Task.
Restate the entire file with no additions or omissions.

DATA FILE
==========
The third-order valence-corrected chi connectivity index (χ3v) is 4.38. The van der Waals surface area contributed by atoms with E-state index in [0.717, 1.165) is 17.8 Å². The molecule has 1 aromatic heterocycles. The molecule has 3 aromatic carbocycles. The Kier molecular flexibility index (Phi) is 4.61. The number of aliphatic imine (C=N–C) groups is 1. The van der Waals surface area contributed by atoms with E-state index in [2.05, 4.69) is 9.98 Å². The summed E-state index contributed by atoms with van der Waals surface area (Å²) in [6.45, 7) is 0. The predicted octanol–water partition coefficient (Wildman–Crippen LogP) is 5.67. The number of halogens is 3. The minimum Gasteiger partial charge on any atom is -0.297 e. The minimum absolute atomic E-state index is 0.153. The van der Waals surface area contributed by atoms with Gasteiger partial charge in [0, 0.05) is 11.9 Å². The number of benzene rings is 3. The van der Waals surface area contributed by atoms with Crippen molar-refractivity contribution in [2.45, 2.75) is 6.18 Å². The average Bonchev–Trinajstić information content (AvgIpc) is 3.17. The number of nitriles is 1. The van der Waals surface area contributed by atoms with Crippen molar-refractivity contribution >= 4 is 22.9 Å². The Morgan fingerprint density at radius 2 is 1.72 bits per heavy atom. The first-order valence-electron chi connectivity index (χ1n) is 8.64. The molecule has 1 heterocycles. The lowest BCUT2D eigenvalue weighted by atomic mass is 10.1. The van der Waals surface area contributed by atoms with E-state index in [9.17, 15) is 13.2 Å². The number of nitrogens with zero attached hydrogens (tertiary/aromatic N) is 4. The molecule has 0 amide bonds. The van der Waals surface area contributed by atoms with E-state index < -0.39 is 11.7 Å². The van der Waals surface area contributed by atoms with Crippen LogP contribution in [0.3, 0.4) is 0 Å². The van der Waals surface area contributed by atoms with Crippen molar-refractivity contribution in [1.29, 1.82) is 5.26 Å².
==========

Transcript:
The third-order valence-corrected chi connectivity index (χ3v) is 4.38. The van der Waals surface area contributed by atoms with E-state index in [0.717, 1.165) is 17.8 Å². The molecule has 1 aromatic heterocycles. The molecule has 3 aromatic carbocycles. The Kier molecular flexibility index (Phi) is 4.61. The number of aliphatic imine (C=N–C) groups is 1. The van der Waals surface area contributed by atoms with E-state index in [2.05, 4.69) is 9.98 Å². The summed E-state index contributed by atoms with van der Waals surface area (Å²) in [6.45, 7) is 0. The predicted octanol–water partition coefficient (Wildman–Crippen LogP) is 5.67. The number of halogens is 3. The minimum Gasteiger partial charge on any atom is -0.297 e. The minimum absolute atomic E-state index is 0.153. The van der Waals surface area contributed by atoms with Gasteiger partial charge in [0, 0.05) is 11.9 Å². The number of benzene rings is 3. The van der Waals surface area contributed by atoms with Crippen molar-refractivity contribution in [2.45, 2.75) is 6.18 Å². The average Bonchev–Trinajstić information content (AvgIpc) is 3.17. The number of nitriles is 1. The van der Waals surface area contributed by atoms with Crippen molar-refractivity contribution >= 4 is 22.9 Å². The Morgan fingerprint density at radius 2 is 1.72 bits per heavy atom. The first-order valence-electron chi connectivity index (χ1n) is 8.64. The molecule has 1 heterocycles. The lowest BCUT2D eigenvalue weighted by atomic mass is 10.1. The van der Waals surface area contributed by atoms with E-state index in [9.17, 15) is 13.2 Å². The number of nitrogens with zero attached hydrogens (tertiary/aromatic N) is 4. The molecule has 0 amide bonds. The van der Waals surface area contributed by atoms with E-state index < -0.39 is 11.7 Å². The van der Waals surface area contributed by atoms with Crippen LogP contribution in [0.3, 0.4) is 0 Å². The van der Waals surface area contributed by atoms with Crippen molar-refractivity contribution in [1.29, 1.82) is 5.26 Å².